Large greenhouses are a source of major vegetable production in Zone 2.

Dwarf or semi-dwarf fruit trees, including citrus if climate permits, can be established as an orchard. The orchard can be surrounded by and intermixed with fruiting vines and bushes. The integration of plants that support pollinators and beneficial insects belong in this zone, too.

Bee boxes for solitary native bees and bee hives for honey production are desirable for generating higher yields from your garden beds. Include ponds with larger margins to increase the opportunity for niches that will help to remove pollutants from your permaculture system. Slow flowing shallows with natives, rush (Juncus patens) and yerba mansa (Anemopsis californica,) are well suited to remove pollutants from aquatic systems.

Two additional elements included in this zone might be wind breaks and the first installation of guilds. Wind breaks could be well suited to your site, offering protection from harsh winter winds. Successful guilds are your biologically diverse creations that provide support within their system and yield from their production. The guilds are to be permanent, dynamic living systems.

This peach tree guild in the Yoga Farm orchard hosts daffodils, tulips, clover, lavender, lupine, oregano and more.

Zone 3

Known as “the farming zone.” Some of the elements that are well suited in this zone include large fruit and nut trees, orchards, berries and brambles, long-lived woody perennials, beneficial annuals to support pollinators, pasture areas for self-
grazing animals, large water storage, guilds, and wind breaks.

Again, be mindful of fire risks and design in elements to reduce the dangers. This zone will be visited less than Zone 2 and the elements here should be hardy enough to handle occasional neglect and weather extremes with resilience. This zone may not even have any piped irrigation and might subsist on precipitation alone.

So the construction of swales and ponds would make a huge difference in extending the time of available soil moisture into late spring or even summer and the extra water that is retained will continue recharging the water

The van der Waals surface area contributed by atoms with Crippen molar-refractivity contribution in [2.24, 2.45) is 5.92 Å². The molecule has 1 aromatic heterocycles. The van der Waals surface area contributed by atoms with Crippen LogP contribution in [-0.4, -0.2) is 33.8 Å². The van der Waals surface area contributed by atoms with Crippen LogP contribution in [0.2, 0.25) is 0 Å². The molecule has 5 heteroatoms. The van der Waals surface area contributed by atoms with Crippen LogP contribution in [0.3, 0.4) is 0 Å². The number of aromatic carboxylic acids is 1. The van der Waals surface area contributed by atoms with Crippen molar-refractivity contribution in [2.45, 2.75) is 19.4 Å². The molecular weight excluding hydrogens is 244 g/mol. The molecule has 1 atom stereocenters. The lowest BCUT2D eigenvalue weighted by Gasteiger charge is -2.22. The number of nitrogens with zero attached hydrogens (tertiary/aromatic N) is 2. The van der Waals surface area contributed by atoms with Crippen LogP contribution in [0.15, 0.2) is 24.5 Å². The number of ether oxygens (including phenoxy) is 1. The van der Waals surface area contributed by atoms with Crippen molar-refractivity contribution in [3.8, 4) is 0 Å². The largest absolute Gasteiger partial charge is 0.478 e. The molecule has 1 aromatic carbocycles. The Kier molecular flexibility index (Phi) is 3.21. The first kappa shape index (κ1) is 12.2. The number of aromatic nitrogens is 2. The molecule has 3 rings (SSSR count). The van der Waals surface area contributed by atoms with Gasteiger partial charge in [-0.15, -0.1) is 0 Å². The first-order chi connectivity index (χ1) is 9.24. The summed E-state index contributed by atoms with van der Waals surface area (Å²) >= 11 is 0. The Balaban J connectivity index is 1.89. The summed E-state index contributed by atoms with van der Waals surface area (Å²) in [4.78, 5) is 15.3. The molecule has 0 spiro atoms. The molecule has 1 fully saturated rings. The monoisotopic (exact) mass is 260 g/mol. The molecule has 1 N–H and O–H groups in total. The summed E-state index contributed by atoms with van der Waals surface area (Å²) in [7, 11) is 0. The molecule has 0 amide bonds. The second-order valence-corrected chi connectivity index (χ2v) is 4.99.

2 acres of low maintenance lavender fields are part of zone 3 on the Yoga Farm property.

Zone 4

Zone 4 is a “wild food gathering” range. This zone may or may not be on your physical property. Be mindful to reduce fuel loads and remove fire dangers, if it is within your property boundaries. Activities and elements that belong in this zone include more water storage, native tree and plant restoration, habitat for beneficial native insects and animals, wood cutting, food gathering, limited technology that specifically supports the permaculture system, and hasty animal grazing to improve habitat.

You and other members of you community may visit this site only a few times per year.

Zone 5

Zone 5 is the outer most zone in permaculture design. Again, this zone may or may not be within your permaculture boundaries. It could even be a zone that might not get visited. Consider this area to be a “natural unmanaged area.” This space can serve as wildlife preserve and corridor.

Untouched ecosystems are important and vital aspects of any permaculture design.

Members and animals of your permaculture community might occasionally forage inside this zone. However, it would be best to leave it untouched. This could be the zone where, over large periods of time, your community creates lasting habitat for endangered species.

Chances for wildfire in this zone are immense! Natural and man-made conflagrations will pose significant risk to the residents, the animals, and the infrastructure of your permaculture site. Your energy overlay and library research could reveal how wildfire might move across your site, giving you the ability to implement defenses.

Dwayne received his Horticulture Degree in 1996 and recently received his SmartScape and Qualified Green Gardener certification to further his plant knowledge. He currently works as the Nursery Operator in the Outdoor Garden Center at Emigh Ace Hardware in Sacramento. He has written multiple educational workbooks on topics such as gardening, permaculture, horticulture and has designed landscapes for yards, gardens, river-friendly purposes and more.